B2.190 Slavery, Servitude and Forced or Compulsory Labour: Sentence

In Connors [2013] EWCA Crim 324 the Court of Appeal declined to increase sentences of imprisonment passed on offenders from a traveller family who had kept vulnerable men as virtual slaves and prisoners. The offenders were each convicted of conspiracy to require a person to perform forced or compulsory labour and received sentences ranging from three to six and a half years. Some of those sentences were considered to be lenient, but not so lenient as to require interference.

B3 Sexual Offences

B3.340  Outraging Public Decency: Sentencing

Ferguson [2009] 2 Cr App R (S) 39 and Cosco [2005] 2 Cr App R (S) 405 were considered in Vaiciulevicius [2013] EWCA Crim 185, where D’s offence involved engaging in drunken sexual intercourse in a public park during the day. He had a poor criminal record, but in contrast to Ferguson and Cosco his previous convictions were for entirely different kinds of offence.

He appealed against a sentence of six months’ imprisonment following a prompt plea of guilty, arguing that an immediate custodial sentence was wrong in principle. The Court of Appeal disagreed, especially since young children had not been far away at the time. D’s intoxication was an aggravating factor as was his criminal record. But the judge’s starting point of nine months’ imprisonment was too high. The maximum penalty for the summary (s. 71) offence of sexual activity in a public lavatory was only six months. D’s sentence was reduced to one of three months.

B7 Company, Commercial and Insolvency Offences

B7.24  Offences under the Financial Services and Markets Act 2000

The Financial Services and Markets Act 2000 (Regulated Activities) (Amendment) Order 2013 (SI 2013 No. 655) amends the principal Order of 2001 (SI 2001 No. 544) with effect from 2 April 2013 so as to specify the setting of benchmarks as a new regulated activity for the purposes of the Act.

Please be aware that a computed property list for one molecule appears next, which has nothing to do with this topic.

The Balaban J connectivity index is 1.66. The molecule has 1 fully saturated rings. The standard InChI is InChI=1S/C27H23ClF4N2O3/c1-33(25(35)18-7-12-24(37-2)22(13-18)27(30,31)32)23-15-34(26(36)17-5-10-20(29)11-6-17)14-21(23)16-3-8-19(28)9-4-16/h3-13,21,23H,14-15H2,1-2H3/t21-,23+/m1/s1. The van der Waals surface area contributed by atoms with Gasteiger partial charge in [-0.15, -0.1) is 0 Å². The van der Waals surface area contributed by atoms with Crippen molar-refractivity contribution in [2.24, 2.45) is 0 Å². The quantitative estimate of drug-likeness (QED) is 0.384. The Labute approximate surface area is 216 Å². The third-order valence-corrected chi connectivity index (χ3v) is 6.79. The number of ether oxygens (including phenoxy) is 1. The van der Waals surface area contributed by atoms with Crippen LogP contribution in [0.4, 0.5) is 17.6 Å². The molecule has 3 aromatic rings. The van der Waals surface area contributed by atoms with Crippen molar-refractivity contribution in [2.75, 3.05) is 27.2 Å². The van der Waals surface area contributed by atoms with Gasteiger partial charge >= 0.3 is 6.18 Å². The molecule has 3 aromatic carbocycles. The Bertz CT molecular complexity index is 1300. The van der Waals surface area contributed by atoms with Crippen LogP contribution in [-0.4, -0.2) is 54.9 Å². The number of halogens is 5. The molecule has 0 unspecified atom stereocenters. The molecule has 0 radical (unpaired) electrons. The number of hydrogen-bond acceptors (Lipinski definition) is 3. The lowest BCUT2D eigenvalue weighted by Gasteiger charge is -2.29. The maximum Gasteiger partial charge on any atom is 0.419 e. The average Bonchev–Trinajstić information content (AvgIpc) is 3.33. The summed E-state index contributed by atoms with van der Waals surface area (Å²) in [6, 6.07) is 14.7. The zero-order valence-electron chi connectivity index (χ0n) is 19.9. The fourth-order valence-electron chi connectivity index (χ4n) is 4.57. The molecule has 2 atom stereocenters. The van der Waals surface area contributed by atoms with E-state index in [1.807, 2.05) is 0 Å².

B13 Offences Affecting Enjoyment of Premises

B13.47 Aggravated Trespass

Peppersharp v DPP [2012] EWHC 474 (Admin) was considered in Bauer v DPP [2013] EWHC 634 (Admin), in which it was held that a mass demonstration in the course of which the defendants targeted and forced their way into a famous department store could properly be regarded as an act distinct from the act of trespass for the purposes of the CJPOA 1994, s. 68(1)(3). Moreover, although some protesters were identified as committing further acts inside the store and some were not, all were principal offenders as far as the offence of aggravated trespass was concerned.

B19 Offences Related to Drugs

B19.13 Regulations that Permit Actions with Respect to Controlled Drugs

The Misuse of Drugs (Designation) (Amendment No. 2) (England, Wales and Scotland) Order 2013 (SI 2013 No. 624) further amends the principal Order of 2001 (SI 2001 No. 3997) so as to add Sativex (a cannabis-based medicine) to part II of the schedule and to exclude it from part I thereof. The Order has effect from 10 April 2013.

The Misuse of Drugs (Amendment No. 2) (England, Wales and Scotland) Regulations 2013 (SI 2013 No. 625) amend the principal Regulations of 2001 (SI 2001 No. 3998) principally so as to add Sativex to sch. 4, part I and to exclude it from sch. 1. The Regulations have effect from 10 April 2013.

B19.16 Extracts from the 2001 Regulations, as amended

The Misuse of Drugs (Amendment No. 2) (England, Wales and Scotland) Regulations 2013 (SI 2013 No. 625) amend the principal Regulations of 2001 (SI 2001 No. 3998) principally so as to add Sativex (a cannabis-based medicine) to sch. 4, part I and to exclude it from sch. 1. The Regulations have effect from 10 April 2013.

B22 Immigration Offences

B22.7 Defences: Article 31 of the Convention Relating to the Status of Refugees

Asfaw [2008] 3 All ER 775 and the defence under the Immigration and Asylum Act 1999, s. 31 were considered in SXH v CPS [2013] EWHC 71 (QB. The issue in that case was whether a decision to prosecute the claimant, a young Somali refugee, who entered the country using a stolen passport but was eventually found to have a defence under s. 31, amounted to a violation of her right to respect for privacy etc. under the ECHR, Article 8.

Irwin J found that Article 8 had not even been engaged. In presenting the false passport on arrival in England, the claimant had not been engaged in an activity which was even arguably a part of her private life. It was self-evidently a matter affecting the business of the state.


Part D: Procedure

D2 The Decision to Prosecute and Diversion

D2.32 Conditional Cautions

The following instruments have effect for 8 April 2013. All relate to the implementation of the changes to the conditional caution regime made by the LASPO 2012, ss. 135 to 139.

  • The Police and Justice Act 2006 (Commencement No. 16) Order 2013 (SI 2013 No. 592) brings into force s. 17(1) to (4) of the Act. Section 17(3) is in force only insofar as it inserts s. 22(3A)(a) into the CJA 2003.